Everybody gets so much information all day long
that they lose their common sense.
~ Gertrude Stein
Some ideas and scientific discoveries from around the internet concerning, well, shit… So here it is, the 411 on #2, coming straight at ya from the cloaca:
The UK has to ensure that, by 2020, 15% of the energy it produces comes from renewable sources. This, combined with government plans to reward those who pursue this route sooner rather than later, has led to a surge in interest in deriving power from the euphemistically termed “sewage waste”.
A 2009 paper by the National Grid said with the “right government policies in place, renewable gas could meet up to 50% of the UK’s residential demand for gas” but admitted this would not be easy. [….]
The government’s Renewable Energy Strategy says “12% of our heat could come from sustainable biomass, biogas, solar and heat pumps, supplying the equivalent of four million households with their current heating demands”.
But it also warned that this could potentially lead to an increase in household electricity and gas bills.
And that could be of more concern to consumers than a bit of squeamishness.
(via BBC News .)
We talk about poop all the time — pig poop, cow poop and chicken poop — so why not start talking about our own? This stinky taboo might be keeping us from a great energy source. Scientists in the UK are looking into creating a closed loop system using human waste that would provide electricity to the grid. Seems like a great idea to us, but the question is: would you use poop to power your home?
What if every time that you flushed your toilet you could generate just a little bit of power? That is the idea behind the Benkatine Turbine by Leviathan Energy, which aims to get power from any pipe that water rushes through. So not only could you install this within a municipal system, but according to the company, you could get power from the water rushing down your gutter drains!
Who Knew? Whale Poo is Fertilizing the Oceans: “Australian scientists have discovered that whale poo is not only helping ocean plant life to flourish, but also increasing the ocean’s ability to absorb CO2.
Because whales’ diets are made up largely of iron-rich krill (small crustaceans), their droppings are a great fertilizer for marine plants, helping them to grow like weeds (or algae). These plants then do their part by absorbing CO2 as they grow, a process that scientists have tried to amp up (unsuccessfully) in Antarctic waters with iron fertilization.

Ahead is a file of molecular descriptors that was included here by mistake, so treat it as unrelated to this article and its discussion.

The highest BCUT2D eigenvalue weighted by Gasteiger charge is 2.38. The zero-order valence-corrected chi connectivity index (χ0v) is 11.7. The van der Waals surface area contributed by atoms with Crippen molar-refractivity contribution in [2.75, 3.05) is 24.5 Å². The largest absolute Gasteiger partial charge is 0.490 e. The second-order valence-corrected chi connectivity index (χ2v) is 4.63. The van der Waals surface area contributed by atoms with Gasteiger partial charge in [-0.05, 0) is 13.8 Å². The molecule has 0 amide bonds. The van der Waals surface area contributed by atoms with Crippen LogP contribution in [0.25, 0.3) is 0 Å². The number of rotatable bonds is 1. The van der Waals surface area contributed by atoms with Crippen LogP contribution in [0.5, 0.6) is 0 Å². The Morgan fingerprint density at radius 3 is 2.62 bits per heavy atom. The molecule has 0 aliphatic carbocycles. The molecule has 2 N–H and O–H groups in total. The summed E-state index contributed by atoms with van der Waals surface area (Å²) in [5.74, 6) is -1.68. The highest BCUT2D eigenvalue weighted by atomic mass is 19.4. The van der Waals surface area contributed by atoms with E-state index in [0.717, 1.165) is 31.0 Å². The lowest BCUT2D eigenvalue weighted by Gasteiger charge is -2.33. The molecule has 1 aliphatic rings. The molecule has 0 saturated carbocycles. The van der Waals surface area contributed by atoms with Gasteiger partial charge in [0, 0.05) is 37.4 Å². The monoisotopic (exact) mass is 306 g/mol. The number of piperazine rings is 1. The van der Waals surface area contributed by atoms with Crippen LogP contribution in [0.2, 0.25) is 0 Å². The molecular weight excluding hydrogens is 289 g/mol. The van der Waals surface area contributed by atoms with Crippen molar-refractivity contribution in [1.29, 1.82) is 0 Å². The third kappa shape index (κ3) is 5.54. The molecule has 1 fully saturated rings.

Researchers say one-third of the world’s oceans are low in iron. On the other hand, whale excrement contains a very high concentration of the mineral — about 10 million times the concentration in Antarctic seawater. But how will scientists use this information? That’s not clear yet, but it’s a great reminder of how intricately well-tuned nature can be.
Canada has approved for limited production a genetically engineered, environmentally friendly pig.
The “Enviropig” has been genetically modified in such a manner that its urine and feces contain almost 65 percent less phosphorus than usual. That could be good news for lakes, rivers, and ocean deltas, where phosphorous from animal waste can play a role in causing algal blooms. These outbursts of algae rapidly deplete the water’s oxygen, creating vast dead zones for fish and other aquatic life.
(via Discover Magazine.)
GE Puts Quarter-Million Cows to Work in Chinese Biogas Plant: “In an effort to help ease China’s energy shortage and put tons of biowaste to good use, a 250,000-head cow farm in north eastern China will use animal dung to power four GE Jenbacher biogas engines and produce an estimated 38,000 MWh a year.”
(Via digg.com: Stories / Popular.)
Japanese Company Turns Diapers Into Energy Source: “‘A Japanese company called Super Faith has developed a new machine that turns used adult diapers into a clean fuel source in about 24 hours. You simply place the bag of dirty diapers in the machine, and once set it motion it pulverizes, sanitizes and dries the material in the diapers and then forms it into small pellets that contain 5000 kcal of heat per kilogram and are meant to be used in biomass heating and electricity systems. Super Faith has reportedly installed two SFD systems at a hospital in Tokyo’s Machida area. Each is capable of turning 700 pounds of used diapers — and everything they hold — into fuel every day.'”
The great nappy debate: “Ethical Consumer’s Dan Welch asks whether parents should ditch the eco-angst this Real Nappy Week
It’s Real Nappy Week this week, when parents are encouraged to ditch the disposable and do the green thing by choosing reusable nappies. I’m co-editor of Ethical Consumer magazine, and Billy – my four-week-old baby – hasn’t seen a ‘real nappy’ in his life. He seems unconcerned. But should I be hanging my head in eco-shame?
In 2005, the UK government published research claiming that it was no more environmentally friendly to use reusable nappies than disposables. There was uproar from the promoters of real nappies. And no doubt secret sighs of relief from many environmentally anxious new parents. To the applause of the real nappy-istas, and a collective groan from those same parents, a 2008 government report re-assessed the figures and reversed that conclusion.
The great nappy debate has become one of the most publicly contested of all environmental lifestyle choices. And the cause of not inconsiderable private eco-angst….”
(via The Guardian.)
Bugs will give us free power while cleaning our sewage: “Anammox bacteria don’t need the energy-hungry oxygen supply of conventional sewage plants, and even produce methane that we can use as fuel”
(via New Scientist.)